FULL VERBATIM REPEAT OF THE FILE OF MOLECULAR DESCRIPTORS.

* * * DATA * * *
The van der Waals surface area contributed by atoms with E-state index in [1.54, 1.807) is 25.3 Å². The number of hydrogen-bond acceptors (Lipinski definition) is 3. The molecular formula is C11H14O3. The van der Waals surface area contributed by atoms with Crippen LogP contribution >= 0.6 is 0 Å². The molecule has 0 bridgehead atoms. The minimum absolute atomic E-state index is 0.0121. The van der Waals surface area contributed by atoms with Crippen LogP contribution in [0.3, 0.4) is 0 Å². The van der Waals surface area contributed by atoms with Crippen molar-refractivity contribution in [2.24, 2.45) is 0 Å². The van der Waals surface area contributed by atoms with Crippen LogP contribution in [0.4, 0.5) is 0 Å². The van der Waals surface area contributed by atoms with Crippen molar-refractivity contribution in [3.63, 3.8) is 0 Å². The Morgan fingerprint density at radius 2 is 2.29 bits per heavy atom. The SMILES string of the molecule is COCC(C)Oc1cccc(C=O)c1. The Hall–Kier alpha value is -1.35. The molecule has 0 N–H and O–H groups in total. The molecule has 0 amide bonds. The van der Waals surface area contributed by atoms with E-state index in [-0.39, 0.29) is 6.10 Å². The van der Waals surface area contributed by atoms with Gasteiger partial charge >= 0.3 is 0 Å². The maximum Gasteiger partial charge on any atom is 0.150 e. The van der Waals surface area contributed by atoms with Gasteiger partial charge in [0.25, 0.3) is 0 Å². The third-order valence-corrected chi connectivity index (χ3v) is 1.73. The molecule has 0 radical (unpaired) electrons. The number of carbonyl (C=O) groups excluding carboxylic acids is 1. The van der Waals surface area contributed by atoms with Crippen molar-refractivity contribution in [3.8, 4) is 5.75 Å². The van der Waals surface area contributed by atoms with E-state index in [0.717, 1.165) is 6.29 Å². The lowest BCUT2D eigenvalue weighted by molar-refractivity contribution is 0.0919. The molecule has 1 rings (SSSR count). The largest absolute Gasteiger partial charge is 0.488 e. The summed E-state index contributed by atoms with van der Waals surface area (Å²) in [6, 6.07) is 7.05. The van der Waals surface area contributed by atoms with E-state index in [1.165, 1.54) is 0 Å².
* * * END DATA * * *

The van der Waals surface area contributed by atoms with E-state index in [1.54, 1.807) is 25.3 Å². The number of hydrogen-bond acceptors (Lipinski definition) is 3. The molecular formula is C11H14O3. The van der Waals surface area contributed by atoms with Crippen LogP contribution >= 0.6 is 0 Å². The molecule has 0 bridgehead atoms. The minimum absolute atomic E-state index is 0.0121. The van der Waals surface area contributed by atoms with Crippen LogP contribution in [0.3, 0.4) is 0 Å². The van der Waals surface area contributed by atoms with Crippen molar-refractivity contribution in [2.24, 2.45) is 0 Å². The van der Waals surface area contributed by atoms with Crippen LogP contribution in [0.4, 0.5) is 0 Å². The van der Waals surface area contributed by atoms with Crippen molar-refractivity contribution in [3.63, 3.8) is 0 Å². The Morgan fingerprint density at radius 2 is 2.29 bits per heavy atom. The SMILES string of the molecule is COCC(C)Oc1cccc(C=O)c1. The Hall–Kier alpha value is -1.35. The molecule has 0 N–H and O–H groups in total. The molecule has 0 amide bonds. The van der Waals surface area contributed by atoms with E-state index in [-0.39, 0.29) is 6.10 Å². The van der Waals surface area contributed by atoms with Gasteiger partial charge >= 0.3 is 0 Å². The maximum Gasteiger partial charge on any atom is 0.150 e. The van der Waals surface area contributed by atoms with Gasteiger partial charge in [0.25, 0.3) is 0 Å². The third-order valence-corrected chi connectivity index (χ3v) is 1.73. The molecule has 0 radical (unpaired) electrons. The number of carbonyl (C=O) groups excluding carboxylic acids is 1. The van der Waals surface area contributed by atoms with Crippen molar-refractivity contribution in [3.8, 4) is 5.75 Å². The van der Waals surface area contributed by atoms with E-state index in [0.717, 1.165) is 6.29 Å². The lowest BCUT2D eigenvalue weighted by molar-refractivity contribution is 0.0919. The molecule has 1 rings (SSSR count). The largest absolute Gasteiger partial charge is 0.488 e. The summed E-state index contributed by atoms with van der Waals surface area (Å²) in [6, 6.07) is 7.05. The van der Waals surface area contributed by atoms with E-state index in [1.165, 1.54) is 0 Å².